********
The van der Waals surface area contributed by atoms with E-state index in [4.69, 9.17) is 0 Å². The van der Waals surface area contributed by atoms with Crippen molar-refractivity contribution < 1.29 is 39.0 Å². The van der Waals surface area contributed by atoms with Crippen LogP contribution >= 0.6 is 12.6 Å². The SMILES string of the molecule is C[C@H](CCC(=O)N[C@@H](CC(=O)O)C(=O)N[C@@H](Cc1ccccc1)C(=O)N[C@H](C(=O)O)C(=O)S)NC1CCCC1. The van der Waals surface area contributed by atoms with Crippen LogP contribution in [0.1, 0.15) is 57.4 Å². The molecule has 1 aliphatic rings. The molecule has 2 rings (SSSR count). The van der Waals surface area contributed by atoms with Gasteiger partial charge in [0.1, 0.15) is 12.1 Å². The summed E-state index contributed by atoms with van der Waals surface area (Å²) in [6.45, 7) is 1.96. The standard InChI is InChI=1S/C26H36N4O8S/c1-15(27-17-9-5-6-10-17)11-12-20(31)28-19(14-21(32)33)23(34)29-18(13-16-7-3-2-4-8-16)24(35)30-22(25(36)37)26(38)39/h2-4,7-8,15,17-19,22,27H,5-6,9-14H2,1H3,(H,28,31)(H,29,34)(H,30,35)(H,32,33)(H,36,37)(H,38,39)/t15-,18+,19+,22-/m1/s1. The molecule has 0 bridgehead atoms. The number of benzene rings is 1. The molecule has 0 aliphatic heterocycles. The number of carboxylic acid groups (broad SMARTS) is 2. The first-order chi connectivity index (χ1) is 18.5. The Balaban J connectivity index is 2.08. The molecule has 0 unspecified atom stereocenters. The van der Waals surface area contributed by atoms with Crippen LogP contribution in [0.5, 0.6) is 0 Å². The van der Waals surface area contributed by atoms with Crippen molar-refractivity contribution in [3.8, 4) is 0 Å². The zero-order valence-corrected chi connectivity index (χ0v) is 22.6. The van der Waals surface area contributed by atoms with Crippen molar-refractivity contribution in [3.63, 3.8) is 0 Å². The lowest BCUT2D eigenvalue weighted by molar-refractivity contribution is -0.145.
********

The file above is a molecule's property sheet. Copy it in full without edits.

The van der Waals surface area contributed by atoms with E-state index in [4.69, 9.17) is 0 Å². The van der Waals surface area contributed by atoms with Crippen molar-refractivity contribution < 1.29 is 39.0 Å². The van der Waals surface area contributed by atoms with Crippen LogP contribution >= 0.6 is 12.6 Å². The SMILES string of the molecule is C[C@H](CCC(=O)N[C@@H](CC(=O)O)C(=O)N[C@@H](Cc1ccccc1)C(=O)N[C@H](C(=O)O)C(=O)S)NC1CCCC1. The van der Waals surface area contributed by atoms with Crippen LogP contribution in [0.1, 0.15) is 57.4 Å². The molecule has 1 aliphatic rings. The molecule has 2 rings (SSSR count). The van der Waals surface area contributed by atoms with Gasteiger partial charge in [0.1, 0.15) is 12.1 Å². The summed E-state index contributed by atoms with van der Waals surface area (Å²) in [6.45, 7) is 1.96. The standard InChI is InChI=1S/C26H36N4O8S/c1-15(27-17-9-5-6-10-17)11-12-20(31)28-19(14-21(32)33)23(34)29-18(13-16-7-3-2-4-8-16)24(35)30-22(25(36)37)26(38)39/h2-4,7-8,15,17-19,22,27H,5-6,9-14H2,1H3,(H,28,31)(H,29,34)(H,30,35)(H,32,33)(H,36,37)(H,38,39)/t15-,18+,19+,22-/m1/s1. The molecule has 0 bridgehead atoms. The number of benzene rings is 1. The molecule has 0 aliphatic heterocycles. The number of carboxylic acid groups (broad SMARTS) is 2. The first-order chi connectivity index (χ1) is 18.5. The Balaban J connectivity index is 2.08. The molecule has 0 unspecified atom stereocenters. The van der Waals surface area contributed by atoms with Crippen LogP contribution in [0.5, 0.6) is 0 Å². The van der Waals surface area contributed by atoms with Crippen molar-refractivity contribution in [3.8, 4) is 0 Å². The zero-order valence-corrected chi connectivity index (χ0v) is 22.6. The van der Waals surface area contributed by atoms with Crippen molar-refractivity contribution in [3.63, 3.8) is 0 Å². The lowest BCUT2D eigenvalue weighted by molar-refractivity contribution is -0.145.